Reformist Project: Transforming reclaimed materials into architectural designs

ÖZLEM SAKIN
ISTANBUL
Published
Reformist Project: Transforming reclaimed materials into architectural designs

Many people tend to throw away waste materials or unused products or just store them away. The team at Reformist Project, a workshop in Istanbul's Balat district, visits cities to collect these materials. They then transform them into new home accessories, like turning an old door into a vintage-style table

Are you bored of furniture that all looks the same? Are you looking for something organic and unique for your home that blends the old with the new? Then you might be looking for the Reformist Project, created by Tolga Ulusoy and Egemen Okutur.

Ulusoy was working in the finance sector and had a hobby of collecting old and unique objects. So, when he crossed paths with Egemen, the Reformist Project was initiated, which aims to create unique designs by transforming old, nonfunctional objects into functional and original objects, while preserving or staying true to the "soul" of the original objects. The products range from TV units to wooden coffee tables with black marble tops. Reformist Project's display shop is located in Balat, Istanbul. Daily Sabah met with Ulusoy to discuss the past and the future of this unique project.



Daily Sabah: Can you tell us about how you first got the idea for Reformist Project? Did you have a personal interest in collecting objects, and how did a personal interest evolve into a project?

Tolga Ulusoy: The idea for the Reformist Project first came to life in the middle of 2014. The starting point of Reformist Project was to discover valuable objects that have lost their function in real life, and add new meanings and functions for them. Our first collection emerged as the number of unused, idle objects which I discovered while traveling in Anatolia increased, and the question occurred to us as to how we could transform these objects, give them new functions. Once we found a suitable space in a historical building in the district of Balat, this turned into a shop where we sell these transformed objects, and a design office providing project services.



DS: Is there a specific reason for choosing the Balat district as the location for the project?

TU: The Reformist Project is currently in a historic Greek apartment. We constantly feel the multi-cultural lifestyle and live within the architectural texture of Balat. We thought Balat would be the ideal location for the Reformist Project, which tries to combine the old with the new. In line with our design philosophy, we turned it into a display space without spoiling the original texture of the building, and we continue to preserve its originality.

DS: Can you tell us how and from where the objects used in the project are collected (such as personal taste and functionality); how they are transformed, and what kind of processes and procedures they undergo while you try to preserve the "soul" of the objects?



The objects we collect are usually products that are in good condition and suitable for re-designing. The main objects of design are usually raw and functional materials; we try to avoid using antiques from various periods. Our products are always unique and original and one of a kind, as are the objects we choose to transform. We try to be in harmony with these old objects in our designs. We provide solutions for those that want to feel the warmth and familiarity of old objects, and blend them with today's modern style.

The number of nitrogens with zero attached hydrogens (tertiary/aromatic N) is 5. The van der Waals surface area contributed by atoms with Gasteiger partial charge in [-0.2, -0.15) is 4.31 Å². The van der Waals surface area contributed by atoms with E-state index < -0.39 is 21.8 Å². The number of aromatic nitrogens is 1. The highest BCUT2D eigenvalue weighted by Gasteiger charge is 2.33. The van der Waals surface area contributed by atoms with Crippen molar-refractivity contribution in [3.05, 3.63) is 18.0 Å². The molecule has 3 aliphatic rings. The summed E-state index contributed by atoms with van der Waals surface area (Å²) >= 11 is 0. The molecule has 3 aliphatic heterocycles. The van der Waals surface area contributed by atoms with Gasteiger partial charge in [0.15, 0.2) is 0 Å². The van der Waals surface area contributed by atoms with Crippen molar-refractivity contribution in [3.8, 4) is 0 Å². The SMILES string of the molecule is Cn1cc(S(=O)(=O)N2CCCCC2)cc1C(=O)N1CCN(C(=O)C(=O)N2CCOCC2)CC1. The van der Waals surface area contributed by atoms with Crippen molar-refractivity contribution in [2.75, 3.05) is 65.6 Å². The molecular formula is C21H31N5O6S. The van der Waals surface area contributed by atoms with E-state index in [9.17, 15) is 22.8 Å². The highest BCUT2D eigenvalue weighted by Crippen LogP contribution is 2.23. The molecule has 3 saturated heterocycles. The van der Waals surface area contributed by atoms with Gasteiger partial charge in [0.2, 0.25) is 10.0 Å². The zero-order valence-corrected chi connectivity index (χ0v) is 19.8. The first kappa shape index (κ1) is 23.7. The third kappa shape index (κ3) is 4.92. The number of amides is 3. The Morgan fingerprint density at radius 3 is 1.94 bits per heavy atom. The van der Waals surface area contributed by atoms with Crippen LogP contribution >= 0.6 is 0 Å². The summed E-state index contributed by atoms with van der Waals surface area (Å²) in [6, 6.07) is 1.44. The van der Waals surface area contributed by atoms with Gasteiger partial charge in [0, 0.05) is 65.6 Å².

DS: How did your paths cross with Okutur? What is his role in the project?

The idea for Reformist Project, and that the project has realized and survived until today, is the direct result of Egemen Okutur's involvement in the project. With our long-term friendship evolving into a solution partnership, the Reformist Project incorporates architecture work with design services. We are still partners in both product design and location design.



DS: What kind of factors do you consider for the pricing of your products?

All products included in Reformist Project are one of a kind, unique and original; therefore, the pricing is based on these factors as well. Our customers enjoy the privilege of accessing products that are custom-designed and that do not have any counterparts. The retail products in our shop are between TL 2,000 to TL 7,000. Our architectural project and custom-made products are priced according to the budget and demands of our customers.

DS: How was the project received, and how much of the interest in this original project was reflected in sales? Who is usually interested in this project and what is your clientele like?

There is an ongoing and increasing interest in the style and works produced under the Reformist Project, and the high interest and appreciation we have received is priceless. Our clients are those who mostly prefer unique and custom-made products to mass-produced products; those who try to display their tastes and lifestyles. Along with our local clients, there's great interest in the project from abroad.

DS: Is there a plan to extend the project or are there any future projects?

Due to the high interest from foreign customers, we will try to become more accessible to those abroad. We strive to extend our product range to all areas that involve creative design. In addition, our architecture office continues to provide service in all interior design and architecture areas, and our experienced design team continues to prepare and implement project and implementation works for old and historic buildings, as well as location design concepts and projects.

The Reformist Project's shop can be visited at Vodina Street, Balat, Istanbul. For more information on the project you can check out their website at reformistproject.com.

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